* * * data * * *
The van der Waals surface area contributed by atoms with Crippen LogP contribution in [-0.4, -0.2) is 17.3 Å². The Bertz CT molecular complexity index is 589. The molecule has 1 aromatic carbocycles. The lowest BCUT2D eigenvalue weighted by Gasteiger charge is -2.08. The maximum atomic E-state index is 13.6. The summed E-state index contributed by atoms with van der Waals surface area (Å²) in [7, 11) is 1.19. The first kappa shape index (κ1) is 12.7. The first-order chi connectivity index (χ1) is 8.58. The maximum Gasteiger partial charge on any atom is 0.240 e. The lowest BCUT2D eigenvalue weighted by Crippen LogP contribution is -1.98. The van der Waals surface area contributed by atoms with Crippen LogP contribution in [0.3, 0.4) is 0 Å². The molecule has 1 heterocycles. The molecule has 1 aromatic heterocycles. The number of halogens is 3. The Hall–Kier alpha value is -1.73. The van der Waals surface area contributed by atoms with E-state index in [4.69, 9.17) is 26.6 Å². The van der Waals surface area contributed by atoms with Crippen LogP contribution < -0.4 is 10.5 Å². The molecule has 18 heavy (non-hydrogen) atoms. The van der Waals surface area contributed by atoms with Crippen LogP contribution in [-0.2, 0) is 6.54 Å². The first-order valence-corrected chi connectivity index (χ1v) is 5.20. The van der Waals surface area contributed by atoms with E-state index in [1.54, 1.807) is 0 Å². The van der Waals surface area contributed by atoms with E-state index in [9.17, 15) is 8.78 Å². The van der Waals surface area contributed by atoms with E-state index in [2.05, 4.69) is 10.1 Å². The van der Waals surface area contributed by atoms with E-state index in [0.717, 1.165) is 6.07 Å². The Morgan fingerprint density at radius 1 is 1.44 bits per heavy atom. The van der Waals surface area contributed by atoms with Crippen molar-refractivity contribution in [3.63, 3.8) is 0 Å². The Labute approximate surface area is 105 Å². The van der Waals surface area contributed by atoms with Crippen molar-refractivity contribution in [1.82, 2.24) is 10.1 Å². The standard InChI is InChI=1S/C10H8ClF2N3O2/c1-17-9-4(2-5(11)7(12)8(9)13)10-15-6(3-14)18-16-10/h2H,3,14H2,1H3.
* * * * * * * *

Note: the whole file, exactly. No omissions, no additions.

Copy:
The van der Waals surface area contributed by atoms with Crippen LogP contribution in [-0.4, -0.2) is 17.3 Å². The Bertz CT molecular complexity index is 589. The molecule has 1 aromatic carbocycles. The lowest BCUT2D eigenvalue weighted by Gasteiger charge is -2.08. The maximum atomic E-state index is 13.6. The summed E-state index contributed by atoms with van der Waals surface area (Å²) in [7, 11) is 1.19. The first kappa shape index (κ1) is 12.7. The first-order chi connectivity index (χ1) is 8.58. The maximum Gasteiger partial charge on any atom is 0.240 e. The lowest BCUT2D eigenvalue weighted by Crippen LogP contribution is -1.98. The van der Waals surface area contributed by atoms with Crippen LogP contribution in [0.3, 0.4) is 0 Å². The molecule has 1 heterocycles. The molecule has 1 aromatic heterocycles. The number of halogens is 3. The Hall–Kier alpha value is -1.73. The van der Waals surface area contributed by atoms with E-state index in [4.69, 9.17) is 26.6 Å². The van der Waals surface area contributed by atoms with Crippen LogP contribution < -0.4 is 10.5 Å². The molecule has 18 heavy (non-hydrogen) atoms. The van der Waals surface area contributed by atoms with Crippen LogP contribution in [-0.2, 0) is 6.54 Å². The first-order valence-corrected chi connectivity index (χ1v) is 5.20. The van der Waals surface area contributed by atoms with E-state index in [1.54, 1.807) is 0 Å². The van der Waals surface area contributed by atoms with E-state index in [9.17, 15) is 8.78 Å². The van der Waals surface area contributed by atoms with E-state index in [2.05, 4.69) is 10.1 Å². The van der Waals surface area contributed by atoms with E-state index in [0.717, 1.165) is 6.07 Å². The Morgan fingerprint density at radius 1 is 1.44 bits per heavy atom. The van der Waals surface area contributed by atoms with Crippen molar-refractivity contribution in [3.63, 3.8) is 0 Å². The Labute approximate surface area is 105 Å². The van der Waals surface area contributed by atoms with Crippen molar-refractivity contribution in [1.82, 2.24) is 10.1 Å². The standard InChI is InChI=1S/C10H8ClF2N3O2/c1-17-9-4(2-5(11)7(12)8(9)13)10-15-6(3-14)18-16-10/h2H,3,14H2,1H3.